When he was twelve, Zhou’s uncle invited him to come to Manchuria in northeast China to continue his education. Zhou was fortunate to receive indepth training in classical Confucian learning and modern subjects such as mathematics, English, and geography. When his uncle moved to Tianjin, Zhou Enlai applied and was admitted to an English-speaking boarding school famous for Western learning, Nankai Middle School. Mentored and financially supported by two visionary educators, Zhang Boling and Yan Xiu, he thrived at the  school,  excelling  at  essay-writing and debate. He edited two student publications and participated in the New Drama  Club as an actor, set designer, and director. He won public acclaim for his performance as the female heroine in the play One Dollar in 1915. Later in his career, Zhou Enlai drew on his training in drama to mastermind an elaborate theatrical performance based on a folk-song, “The East is Red.” He attended to all the details of the production featuring 2,000 artists and a 1,000-person chorus. According to the American journalist Edgar Snow, who attended the 1964 performance, the play ended with the hoisting of a 9-meter-high (30-foot-high) portrait of Mao, a salute to the cult gathering around the Chairman.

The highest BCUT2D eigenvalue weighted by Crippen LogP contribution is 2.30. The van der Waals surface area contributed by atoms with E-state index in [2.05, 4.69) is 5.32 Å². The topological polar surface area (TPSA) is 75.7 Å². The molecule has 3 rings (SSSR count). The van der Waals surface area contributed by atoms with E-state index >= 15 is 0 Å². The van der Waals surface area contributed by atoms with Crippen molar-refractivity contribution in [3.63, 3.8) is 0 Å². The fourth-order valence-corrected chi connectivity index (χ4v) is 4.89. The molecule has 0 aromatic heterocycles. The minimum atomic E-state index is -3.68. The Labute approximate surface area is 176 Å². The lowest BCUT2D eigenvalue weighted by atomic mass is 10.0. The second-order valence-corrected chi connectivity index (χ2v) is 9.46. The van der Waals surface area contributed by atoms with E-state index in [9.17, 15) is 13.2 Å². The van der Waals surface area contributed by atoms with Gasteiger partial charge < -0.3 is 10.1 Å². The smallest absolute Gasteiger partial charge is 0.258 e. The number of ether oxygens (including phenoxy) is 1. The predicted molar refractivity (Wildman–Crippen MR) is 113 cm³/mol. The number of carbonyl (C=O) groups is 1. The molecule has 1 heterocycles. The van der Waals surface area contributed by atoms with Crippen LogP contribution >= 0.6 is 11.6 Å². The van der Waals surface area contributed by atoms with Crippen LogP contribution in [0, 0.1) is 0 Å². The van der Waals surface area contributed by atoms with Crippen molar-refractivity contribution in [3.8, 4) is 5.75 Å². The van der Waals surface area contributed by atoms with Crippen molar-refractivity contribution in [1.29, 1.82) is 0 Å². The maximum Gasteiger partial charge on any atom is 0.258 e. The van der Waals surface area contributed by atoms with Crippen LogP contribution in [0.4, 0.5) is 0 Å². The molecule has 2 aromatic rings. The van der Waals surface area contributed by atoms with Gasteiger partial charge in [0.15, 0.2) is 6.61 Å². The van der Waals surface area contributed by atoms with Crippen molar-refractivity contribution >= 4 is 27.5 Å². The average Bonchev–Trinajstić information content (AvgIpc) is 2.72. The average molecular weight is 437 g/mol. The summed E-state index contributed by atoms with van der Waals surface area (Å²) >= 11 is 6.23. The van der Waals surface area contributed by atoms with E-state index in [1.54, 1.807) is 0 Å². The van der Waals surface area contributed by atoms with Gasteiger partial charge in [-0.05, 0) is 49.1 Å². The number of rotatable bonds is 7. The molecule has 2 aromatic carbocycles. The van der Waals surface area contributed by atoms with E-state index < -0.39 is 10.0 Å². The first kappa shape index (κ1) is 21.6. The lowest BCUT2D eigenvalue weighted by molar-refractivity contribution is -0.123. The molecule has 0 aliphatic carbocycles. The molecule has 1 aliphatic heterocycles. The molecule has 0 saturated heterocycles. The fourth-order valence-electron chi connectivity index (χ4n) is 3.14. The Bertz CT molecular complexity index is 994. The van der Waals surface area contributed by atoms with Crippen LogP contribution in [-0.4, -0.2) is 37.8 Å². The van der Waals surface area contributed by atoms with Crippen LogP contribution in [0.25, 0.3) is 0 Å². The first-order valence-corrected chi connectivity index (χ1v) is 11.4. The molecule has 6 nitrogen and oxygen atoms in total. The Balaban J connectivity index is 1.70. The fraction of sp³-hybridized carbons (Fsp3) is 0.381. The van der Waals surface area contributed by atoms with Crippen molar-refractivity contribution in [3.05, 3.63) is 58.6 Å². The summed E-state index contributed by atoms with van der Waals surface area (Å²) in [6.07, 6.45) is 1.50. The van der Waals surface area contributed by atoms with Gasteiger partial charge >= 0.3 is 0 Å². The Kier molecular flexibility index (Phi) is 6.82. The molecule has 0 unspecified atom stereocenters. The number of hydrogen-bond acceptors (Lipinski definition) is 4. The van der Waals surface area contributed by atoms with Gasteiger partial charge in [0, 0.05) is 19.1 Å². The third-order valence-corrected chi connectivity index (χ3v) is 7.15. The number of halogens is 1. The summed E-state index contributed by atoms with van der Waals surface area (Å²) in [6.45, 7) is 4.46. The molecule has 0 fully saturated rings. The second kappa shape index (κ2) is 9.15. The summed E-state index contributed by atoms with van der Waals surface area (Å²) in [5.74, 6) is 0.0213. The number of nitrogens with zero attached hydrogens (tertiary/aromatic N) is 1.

Time Abroad

 

Upon graduating from Nankai in 1917 as valedictorian, Zhou spent two years in Japan. He studied the Japanese language, read Japanese newspapers avidly, and attended political action meetings organized by Chinese students in Tokyo. The writings of the Japanese Marxist Hajime Kawakami convinced him that capitalism was to blame for poverty and social misery (Lee 1994, 104–109). His return to China coincided with the swirl of student activity associated with the May Fourth Movement 五四运动 in 1919, in which students rose up to protest traditional Chinese values and Western dominance. He founded the Awakening Society in Tianjin, an organization for spreading progressive thinking and protesting Japanese imperialism. The society’s members invited Lǐ Dàzhāo 李大钊 (1888–1927), the director of Peking University Library and one of China’s first Marxists, to be a guest lecturer. At this time, Zhou was already an ardent nationalist, but not yet a serious revolutionary. He would say later that his revolutionary consciousness began when he was arrested for participating in rallies [Page 1538] against Japanese imperialism. Imprisoned for six months together with hardened criminals, Zhou Enlai became convinced that the old social order required fundamental change. He gave lectures on Marxist theory to fellow prisoners. He vowed to go to France, the “home of liberty,” to learn the most advanced techniques to lead China’s revolutionary transformation.